This panel matches Communications scholar Kim Gross with Scott Bullock with the Institute of Justice and Steve Shapiro of ACLU. Gross talked a lot about framing, particularly the coverage of race and crime. Bullock is talking a lot about working with the media, particularly reaching out to opinion leaders.
Bullock is also talking about putting a client's story up front in their narrative. Clients have to be comfortable speaking to the press--they even do media training. Importance of providing as much of the documents up front.
Institute of Justice does a lot of eminent domain cases (they did Kelo). But since there's such a localized focus on these issues, it's hard to get a national story out of it. Until they could put a national number on it, it didn't really pick up on a national level. A 60 Minutes story appeared just before SCOTUS took Kelo. And when SCOTUS rules against Kelo, it led to a backlash against the practice of takings.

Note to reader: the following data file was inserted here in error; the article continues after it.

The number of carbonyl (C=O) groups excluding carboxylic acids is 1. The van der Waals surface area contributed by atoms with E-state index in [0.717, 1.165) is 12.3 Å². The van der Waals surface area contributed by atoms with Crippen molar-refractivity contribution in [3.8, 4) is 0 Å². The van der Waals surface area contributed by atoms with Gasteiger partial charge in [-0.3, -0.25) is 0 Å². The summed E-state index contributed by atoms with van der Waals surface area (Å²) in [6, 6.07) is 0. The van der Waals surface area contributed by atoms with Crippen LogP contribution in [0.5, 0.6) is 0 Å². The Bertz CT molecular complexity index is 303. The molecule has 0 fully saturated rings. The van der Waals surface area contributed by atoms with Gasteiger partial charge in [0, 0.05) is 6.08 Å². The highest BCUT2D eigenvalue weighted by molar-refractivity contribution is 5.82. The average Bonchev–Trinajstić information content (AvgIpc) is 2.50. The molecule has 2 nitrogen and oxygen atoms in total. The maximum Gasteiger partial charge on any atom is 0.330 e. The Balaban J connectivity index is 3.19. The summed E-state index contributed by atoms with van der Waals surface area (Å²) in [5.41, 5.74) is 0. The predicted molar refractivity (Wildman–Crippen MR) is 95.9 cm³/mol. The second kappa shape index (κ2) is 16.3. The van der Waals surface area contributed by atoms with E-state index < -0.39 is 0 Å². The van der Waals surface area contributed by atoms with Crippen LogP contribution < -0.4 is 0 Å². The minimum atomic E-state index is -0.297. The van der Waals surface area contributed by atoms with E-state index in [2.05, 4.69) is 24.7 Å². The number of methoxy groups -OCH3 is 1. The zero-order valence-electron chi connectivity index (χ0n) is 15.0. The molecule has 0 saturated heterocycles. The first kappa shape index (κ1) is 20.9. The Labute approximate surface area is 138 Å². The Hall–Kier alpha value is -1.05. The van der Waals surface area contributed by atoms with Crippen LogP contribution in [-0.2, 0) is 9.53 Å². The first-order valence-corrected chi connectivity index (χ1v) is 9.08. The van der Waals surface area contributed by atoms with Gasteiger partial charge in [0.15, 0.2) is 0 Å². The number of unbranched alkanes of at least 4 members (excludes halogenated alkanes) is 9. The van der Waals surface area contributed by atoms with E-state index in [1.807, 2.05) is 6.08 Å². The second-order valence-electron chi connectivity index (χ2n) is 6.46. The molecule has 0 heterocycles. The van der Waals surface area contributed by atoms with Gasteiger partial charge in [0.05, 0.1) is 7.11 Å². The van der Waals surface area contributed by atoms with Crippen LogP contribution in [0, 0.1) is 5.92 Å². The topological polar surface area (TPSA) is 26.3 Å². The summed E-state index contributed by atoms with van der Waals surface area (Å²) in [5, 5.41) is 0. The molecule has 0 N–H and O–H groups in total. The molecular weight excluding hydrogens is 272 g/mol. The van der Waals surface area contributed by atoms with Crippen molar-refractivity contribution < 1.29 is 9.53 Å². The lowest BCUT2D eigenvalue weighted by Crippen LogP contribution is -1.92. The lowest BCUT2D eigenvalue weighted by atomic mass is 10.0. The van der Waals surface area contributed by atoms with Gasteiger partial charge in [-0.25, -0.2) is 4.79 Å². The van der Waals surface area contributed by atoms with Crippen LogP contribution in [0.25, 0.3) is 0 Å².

Shapiro emphasizes a point that Bullock made: you can lose in court and win in the court of public opinion. But more importantly, you can win in the court of law but lose in the court of public opinion (cites Brown v. Board of Education and Roe v. Wade). This suggests that litigation is just one tool among other advocacy tools. Shapiro emphasizes importance of giving lawyers media training--you wouldn't send a lawyer to court without preparing the case, so you shouldn't send a lawyer out without media training.
Shapiro mentions there are certain news outlets that aren't interested in real debate (hmmm, wonder which that could be?), so he won't go on those outlets.
Shapiro describes how the selection of clients connects to the framing of the narrative (that is, you can pick which client to build a case around, and you can time the first press conference). It's the criminal justice stories the media is not covering at all that are the real concern.
Shapiro describes trying to find the message that worked with the American public to sustain Geneva Convention for Gitmo detainees. The reciprocity didn't work (not least, because OBL isn't going to extend Geneva Convention to our people). But what did work is for Americans to say, "we're better than that."